Jemma Finnegan Procurement

Anti-Personnel Landmine Use in 2015

Antipersonnel (AP) landmines are indiscriminate weapons that contain explosive material with denotation systems triggered by target contact. They are designed to injure or kill soldiers for logistical advantage. In the 1950s, the modern landmine was put to wide use in the Korean War, the Vietnam War and Pol Pot’s reign in Cambodia etc. Between the 1960s and 1980s, the random dissemination of AP mines began and over three million landmines were believed to have been placed annually.

Unfortunately, when these conflicts ceased, millions of landmines were not removed and continued to cause harm by killing and injuring civilians and destroyed livelihoods by rendering large areas of land unusable.

The 1997 Mine Ban Treaty banned the use, production, stockpiling, and transfer of AP landmines, and requires states to destroy their stockpiles and clear all known minefields under their jurisdiction. As of October 2016, there are 162 states party to the agreement, committed to ending “the suffering and casualties caused by anti-personnel mines.”

Each year the International Campaign to Ban Landmines releases a summary of the “developments in mine ban policy, use, production, trade, and stockpiling, and also includes information on contamination, clearance, casualties, victim assistance, and support for mine action.” The most recent report, The Landmine Monitor 2016, was released on Tuesday November 22, 2016.

Global casualties from landmines reached a decade-high in 2015 and financial support for action has fallen 23% since 2014. According to the report, “the sharp increase in casualties in 2015 is due to more casualties recorded in armed conflicts in Libya, Syria, Ukraine, and Yemen.”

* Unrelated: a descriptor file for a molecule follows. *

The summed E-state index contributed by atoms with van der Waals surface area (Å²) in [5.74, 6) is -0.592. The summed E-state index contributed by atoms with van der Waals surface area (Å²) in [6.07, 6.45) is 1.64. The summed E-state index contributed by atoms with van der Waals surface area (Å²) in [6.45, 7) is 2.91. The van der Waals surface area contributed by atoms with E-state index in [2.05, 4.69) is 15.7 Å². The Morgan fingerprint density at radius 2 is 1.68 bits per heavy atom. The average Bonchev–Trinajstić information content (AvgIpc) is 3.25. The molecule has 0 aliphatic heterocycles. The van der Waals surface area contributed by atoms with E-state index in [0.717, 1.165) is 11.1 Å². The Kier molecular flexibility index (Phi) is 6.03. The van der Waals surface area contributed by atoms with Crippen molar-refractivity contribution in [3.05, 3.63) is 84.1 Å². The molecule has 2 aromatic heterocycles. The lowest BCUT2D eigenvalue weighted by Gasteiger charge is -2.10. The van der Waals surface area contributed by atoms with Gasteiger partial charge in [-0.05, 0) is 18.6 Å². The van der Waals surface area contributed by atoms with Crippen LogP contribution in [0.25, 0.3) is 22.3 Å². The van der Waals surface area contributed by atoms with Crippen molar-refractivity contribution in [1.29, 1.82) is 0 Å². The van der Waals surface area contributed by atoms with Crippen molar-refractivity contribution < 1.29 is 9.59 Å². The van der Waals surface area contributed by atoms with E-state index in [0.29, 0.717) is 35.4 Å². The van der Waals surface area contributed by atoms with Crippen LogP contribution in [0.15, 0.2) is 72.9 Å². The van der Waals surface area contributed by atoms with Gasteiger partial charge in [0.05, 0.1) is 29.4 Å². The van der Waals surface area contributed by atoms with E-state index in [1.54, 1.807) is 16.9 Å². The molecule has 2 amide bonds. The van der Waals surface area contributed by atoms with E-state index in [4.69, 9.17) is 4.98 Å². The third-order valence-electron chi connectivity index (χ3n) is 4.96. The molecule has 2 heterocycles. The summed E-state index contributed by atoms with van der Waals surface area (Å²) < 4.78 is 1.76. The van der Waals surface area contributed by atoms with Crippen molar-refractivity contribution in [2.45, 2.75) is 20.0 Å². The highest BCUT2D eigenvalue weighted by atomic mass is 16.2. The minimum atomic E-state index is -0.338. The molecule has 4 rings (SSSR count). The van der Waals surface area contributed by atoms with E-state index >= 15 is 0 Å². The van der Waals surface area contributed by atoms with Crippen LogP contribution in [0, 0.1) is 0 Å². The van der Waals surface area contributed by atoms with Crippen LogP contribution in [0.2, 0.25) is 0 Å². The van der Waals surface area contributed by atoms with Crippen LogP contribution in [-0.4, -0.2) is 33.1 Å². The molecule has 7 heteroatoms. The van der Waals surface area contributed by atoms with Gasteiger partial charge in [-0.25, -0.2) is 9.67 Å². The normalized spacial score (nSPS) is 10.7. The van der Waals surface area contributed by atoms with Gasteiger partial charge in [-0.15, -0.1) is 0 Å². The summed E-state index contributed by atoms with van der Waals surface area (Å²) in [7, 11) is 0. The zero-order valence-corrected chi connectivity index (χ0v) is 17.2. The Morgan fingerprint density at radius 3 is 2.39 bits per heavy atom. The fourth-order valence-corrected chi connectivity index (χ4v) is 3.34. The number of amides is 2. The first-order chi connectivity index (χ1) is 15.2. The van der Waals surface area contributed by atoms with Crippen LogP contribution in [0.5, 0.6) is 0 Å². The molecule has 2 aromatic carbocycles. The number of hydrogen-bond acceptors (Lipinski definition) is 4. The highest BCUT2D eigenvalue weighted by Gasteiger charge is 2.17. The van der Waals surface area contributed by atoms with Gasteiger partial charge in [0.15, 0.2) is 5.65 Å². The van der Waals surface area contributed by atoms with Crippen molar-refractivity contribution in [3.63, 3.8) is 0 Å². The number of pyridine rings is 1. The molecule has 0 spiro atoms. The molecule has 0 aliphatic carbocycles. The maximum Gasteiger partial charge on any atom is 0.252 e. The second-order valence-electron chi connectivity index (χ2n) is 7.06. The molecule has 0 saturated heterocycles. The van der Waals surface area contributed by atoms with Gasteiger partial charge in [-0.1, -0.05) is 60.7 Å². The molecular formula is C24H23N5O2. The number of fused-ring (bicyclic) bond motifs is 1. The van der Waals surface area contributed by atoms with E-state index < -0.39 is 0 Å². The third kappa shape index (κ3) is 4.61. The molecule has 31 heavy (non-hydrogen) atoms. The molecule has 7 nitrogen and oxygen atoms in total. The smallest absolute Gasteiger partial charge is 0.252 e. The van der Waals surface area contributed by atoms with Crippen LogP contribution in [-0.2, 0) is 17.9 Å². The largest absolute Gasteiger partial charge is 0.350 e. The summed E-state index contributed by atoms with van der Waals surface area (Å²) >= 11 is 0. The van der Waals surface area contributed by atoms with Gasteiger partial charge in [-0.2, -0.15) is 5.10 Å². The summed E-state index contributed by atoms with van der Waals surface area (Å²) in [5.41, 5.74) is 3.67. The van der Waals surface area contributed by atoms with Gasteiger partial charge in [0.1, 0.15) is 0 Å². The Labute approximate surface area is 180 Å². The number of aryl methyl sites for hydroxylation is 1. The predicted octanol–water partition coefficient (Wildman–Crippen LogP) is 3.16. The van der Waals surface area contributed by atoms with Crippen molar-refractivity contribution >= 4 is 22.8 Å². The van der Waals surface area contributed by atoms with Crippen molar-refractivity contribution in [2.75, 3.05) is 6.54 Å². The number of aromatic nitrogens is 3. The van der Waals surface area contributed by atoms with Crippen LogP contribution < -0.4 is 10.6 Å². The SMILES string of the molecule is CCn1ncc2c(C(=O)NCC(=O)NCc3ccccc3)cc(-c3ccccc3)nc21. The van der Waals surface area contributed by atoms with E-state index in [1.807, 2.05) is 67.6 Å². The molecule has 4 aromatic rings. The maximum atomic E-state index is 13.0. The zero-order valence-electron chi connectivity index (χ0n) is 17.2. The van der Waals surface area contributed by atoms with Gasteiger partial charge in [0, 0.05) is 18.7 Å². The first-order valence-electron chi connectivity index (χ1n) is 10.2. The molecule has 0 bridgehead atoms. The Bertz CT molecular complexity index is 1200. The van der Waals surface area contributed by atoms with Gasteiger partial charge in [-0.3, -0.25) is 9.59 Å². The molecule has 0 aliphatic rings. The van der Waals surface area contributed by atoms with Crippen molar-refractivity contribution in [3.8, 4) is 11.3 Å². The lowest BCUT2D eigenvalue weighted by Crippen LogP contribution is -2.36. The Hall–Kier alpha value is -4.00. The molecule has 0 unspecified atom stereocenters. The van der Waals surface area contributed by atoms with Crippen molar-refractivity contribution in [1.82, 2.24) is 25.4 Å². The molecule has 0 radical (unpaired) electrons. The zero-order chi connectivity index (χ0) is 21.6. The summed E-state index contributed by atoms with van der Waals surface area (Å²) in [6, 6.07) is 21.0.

The following infographic illustrates the reports key findings:



Information sourced directly from the following source: Landline Monitor 2016

Imagery: Metal Detector, Explosion, Soldier,


Photo: US Soldiers removing landmines (2015), by Akadruid via Wikimedia. Licensed Under the Public Domain. 

Disclaimer: Any views or opinions expressed in articles are solely those of the authors and do not necessarily represent the views of the NATO Association of Canada.

Jemma Finnegan
Jemma Finnegan is the Program Editor for Global Horizons at the NATO Association of Canada. Jemma recently graduated from the University of St. Andrews in Scotland with an MA Honours Degree in International Relations and Social Anthropology. Her research interests are focused on Global Public Policy, avenues of International Governance and Conflict Intervention. Jemma has conducted research for the Sentinel Project relating to the emergence and development of genocide in the Central African Republic and has supported the implementation of poverty alleviation programs both locally and abroad in communities in Uganda. Jemma hopes to continue her studies and pursue a Masters Degree in International Public Policy. Jemma can be reached at